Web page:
Back in the High Life
Machu Picchu, Cuzco and Chan Chan are among the best known of ancient Andean cities. Yet there are hundreds of others, lesser known but as magnificent in their own way, say Adriana von Hagan and Craig Morris, authors of The Cities of the Ancient Andes (Thames and Hudson, $27.50). The authors describe ancient Andean urbanites as if they had lived among them: "Magically, a brightly dressed man appeared on the summit of temple, blowing a trumpet." Their accounts are reconstructed in part from such relics as the the gilded copper feline from the 3rd century (left) and a gold mummy mask, circa the10th. These were found in tombs on the north coast of Peru, in places called Sipán and Batán Grande, thousands of feet above sea level. The artifacts hightlight the quality of the region's metalwork—the cat's fangs, nose, eyes and ears are inlaid with stone and a rare, coral-rimmed shell. The cat also shows that the mountain-dwellers traded with coastal inhabitants: The inlaid shell, Spondylus, is found in Ecuador.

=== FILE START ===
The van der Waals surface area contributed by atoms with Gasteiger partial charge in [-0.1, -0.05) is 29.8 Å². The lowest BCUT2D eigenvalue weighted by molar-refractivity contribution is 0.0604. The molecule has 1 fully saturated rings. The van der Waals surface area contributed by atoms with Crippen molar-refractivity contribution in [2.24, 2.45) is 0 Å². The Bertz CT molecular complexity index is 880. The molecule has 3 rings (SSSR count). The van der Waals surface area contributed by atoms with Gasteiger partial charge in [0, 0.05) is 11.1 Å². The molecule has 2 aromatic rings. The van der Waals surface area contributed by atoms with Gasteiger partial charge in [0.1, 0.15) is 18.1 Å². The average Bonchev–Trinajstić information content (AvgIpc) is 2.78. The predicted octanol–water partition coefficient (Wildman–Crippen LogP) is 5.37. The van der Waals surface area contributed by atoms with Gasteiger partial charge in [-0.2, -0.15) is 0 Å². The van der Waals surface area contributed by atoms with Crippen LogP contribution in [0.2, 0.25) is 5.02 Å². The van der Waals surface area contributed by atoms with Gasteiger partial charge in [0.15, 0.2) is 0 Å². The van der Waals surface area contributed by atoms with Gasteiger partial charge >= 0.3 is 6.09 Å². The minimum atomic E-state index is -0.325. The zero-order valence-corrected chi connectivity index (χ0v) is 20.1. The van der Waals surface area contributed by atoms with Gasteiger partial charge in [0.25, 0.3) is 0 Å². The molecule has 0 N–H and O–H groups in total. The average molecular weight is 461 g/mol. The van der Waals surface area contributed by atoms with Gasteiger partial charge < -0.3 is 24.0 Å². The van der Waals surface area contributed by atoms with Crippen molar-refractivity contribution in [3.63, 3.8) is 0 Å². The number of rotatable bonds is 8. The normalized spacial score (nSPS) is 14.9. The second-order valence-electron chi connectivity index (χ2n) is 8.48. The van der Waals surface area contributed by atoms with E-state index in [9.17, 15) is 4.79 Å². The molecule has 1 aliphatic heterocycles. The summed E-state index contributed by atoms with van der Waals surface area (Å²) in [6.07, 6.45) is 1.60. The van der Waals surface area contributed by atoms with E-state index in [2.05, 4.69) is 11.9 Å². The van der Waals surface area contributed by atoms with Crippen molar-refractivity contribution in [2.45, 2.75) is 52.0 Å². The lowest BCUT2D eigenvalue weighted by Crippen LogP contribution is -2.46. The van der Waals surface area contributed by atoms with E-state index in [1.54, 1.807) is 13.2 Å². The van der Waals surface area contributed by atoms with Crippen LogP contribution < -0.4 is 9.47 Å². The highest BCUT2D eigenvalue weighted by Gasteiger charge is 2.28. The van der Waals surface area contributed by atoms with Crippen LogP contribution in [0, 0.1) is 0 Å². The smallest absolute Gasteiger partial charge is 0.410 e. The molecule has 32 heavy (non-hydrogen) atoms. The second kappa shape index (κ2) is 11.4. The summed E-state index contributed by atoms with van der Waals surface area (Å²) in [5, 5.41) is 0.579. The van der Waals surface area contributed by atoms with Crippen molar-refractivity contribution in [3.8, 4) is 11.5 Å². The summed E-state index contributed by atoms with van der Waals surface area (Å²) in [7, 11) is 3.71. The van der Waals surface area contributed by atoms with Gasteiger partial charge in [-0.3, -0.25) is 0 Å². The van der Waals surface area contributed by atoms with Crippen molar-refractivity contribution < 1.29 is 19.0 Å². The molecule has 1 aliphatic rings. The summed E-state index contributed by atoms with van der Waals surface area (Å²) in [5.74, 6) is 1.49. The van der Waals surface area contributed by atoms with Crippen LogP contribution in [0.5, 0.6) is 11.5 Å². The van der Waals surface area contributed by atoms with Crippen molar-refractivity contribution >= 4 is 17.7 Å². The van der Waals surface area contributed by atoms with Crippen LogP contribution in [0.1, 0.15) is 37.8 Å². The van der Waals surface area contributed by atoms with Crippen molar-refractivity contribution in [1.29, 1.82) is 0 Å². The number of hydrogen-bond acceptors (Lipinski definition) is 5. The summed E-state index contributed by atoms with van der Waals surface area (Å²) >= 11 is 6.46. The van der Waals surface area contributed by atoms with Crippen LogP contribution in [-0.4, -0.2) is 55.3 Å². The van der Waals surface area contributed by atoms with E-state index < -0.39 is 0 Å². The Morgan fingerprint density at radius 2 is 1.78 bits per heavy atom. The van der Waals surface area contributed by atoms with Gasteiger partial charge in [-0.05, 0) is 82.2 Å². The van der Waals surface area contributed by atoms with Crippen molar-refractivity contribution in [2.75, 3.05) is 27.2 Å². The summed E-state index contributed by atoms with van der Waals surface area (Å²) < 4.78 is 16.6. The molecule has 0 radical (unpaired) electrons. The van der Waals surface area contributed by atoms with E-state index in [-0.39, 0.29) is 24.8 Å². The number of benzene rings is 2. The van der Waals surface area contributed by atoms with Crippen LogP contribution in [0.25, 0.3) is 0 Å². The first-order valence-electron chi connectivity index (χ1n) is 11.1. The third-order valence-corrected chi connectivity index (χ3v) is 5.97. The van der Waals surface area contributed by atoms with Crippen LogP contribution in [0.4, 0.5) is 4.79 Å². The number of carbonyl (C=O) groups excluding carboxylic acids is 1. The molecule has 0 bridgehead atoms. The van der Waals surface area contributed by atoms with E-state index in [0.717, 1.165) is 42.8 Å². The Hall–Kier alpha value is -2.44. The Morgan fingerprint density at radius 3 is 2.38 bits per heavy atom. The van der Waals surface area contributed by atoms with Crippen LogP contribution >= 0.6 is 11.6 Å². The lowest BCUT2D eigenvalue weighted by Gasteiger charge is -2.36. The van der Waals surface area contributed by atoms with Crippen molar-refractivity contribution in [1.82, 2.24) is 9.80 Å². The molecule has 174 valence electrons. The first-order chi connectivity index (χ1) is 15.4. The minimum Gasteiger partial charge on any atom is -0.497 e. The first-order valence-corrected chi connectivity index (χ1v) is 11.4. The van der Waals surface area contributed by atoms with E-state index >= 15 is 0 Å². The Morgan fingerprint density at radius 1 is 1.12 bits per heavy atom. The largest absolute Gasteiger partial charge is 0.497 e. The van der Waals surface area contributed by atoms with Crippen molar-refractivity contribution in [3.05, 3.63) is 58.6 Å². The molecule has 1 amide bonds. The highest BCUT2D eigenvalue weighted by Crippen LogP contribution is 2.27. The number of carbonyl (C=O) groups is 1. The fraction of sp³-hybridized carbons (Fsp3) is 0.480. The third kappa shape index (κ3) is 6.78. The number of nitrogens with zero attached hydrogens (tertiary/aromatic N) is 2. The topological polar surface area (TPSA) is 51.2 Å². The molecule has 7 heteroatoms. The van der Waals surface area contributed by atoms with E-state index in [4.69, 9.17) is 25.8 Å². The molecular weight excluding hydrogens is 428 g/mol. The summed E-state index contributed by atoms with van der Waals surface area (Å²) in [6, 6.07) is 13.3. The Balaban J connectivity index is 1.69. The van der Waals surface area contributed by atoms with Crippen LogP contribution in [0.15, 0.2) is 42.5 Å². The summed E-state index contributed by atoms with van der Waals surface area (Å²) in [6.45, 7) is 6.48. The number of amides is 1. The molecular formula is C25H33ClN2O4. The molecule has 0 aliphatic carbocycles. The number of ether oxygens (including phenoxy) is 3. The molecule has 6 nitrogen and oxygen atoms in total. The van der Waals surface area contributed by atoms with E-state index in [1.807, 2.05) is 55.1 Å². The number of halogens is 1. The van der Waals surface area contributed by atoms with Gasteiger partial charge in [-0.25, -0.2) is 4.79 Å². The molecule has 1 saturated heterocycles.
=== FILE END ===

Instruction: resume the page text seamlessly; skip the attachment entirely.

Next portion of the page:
Connect With Us:
An early peek at each new issue, with descriptions of feature articles, columns, and more. Every other issue contains links to everything in the latest issue's table of contents.News of book reviews published in American Scientist and around the web, as well as other noteworthy happenings in the world of science books.
To sign up for automatic emails of the American Scientist Update and Scientists' Nightstand issues, create an online profile, then sign up in the My AmSci area.
Receive notification when new content is posted from the entire website, or choose from the customized feeds available.
JSTOR, the online academic archive, contains complete back issues of American Scientist from 1913 (known then as the Sigma Xi Quarterly) through 2005.
The table of contents for each issue is freely available to all users; those with institutional access can read each complete issue.
View the full collection here.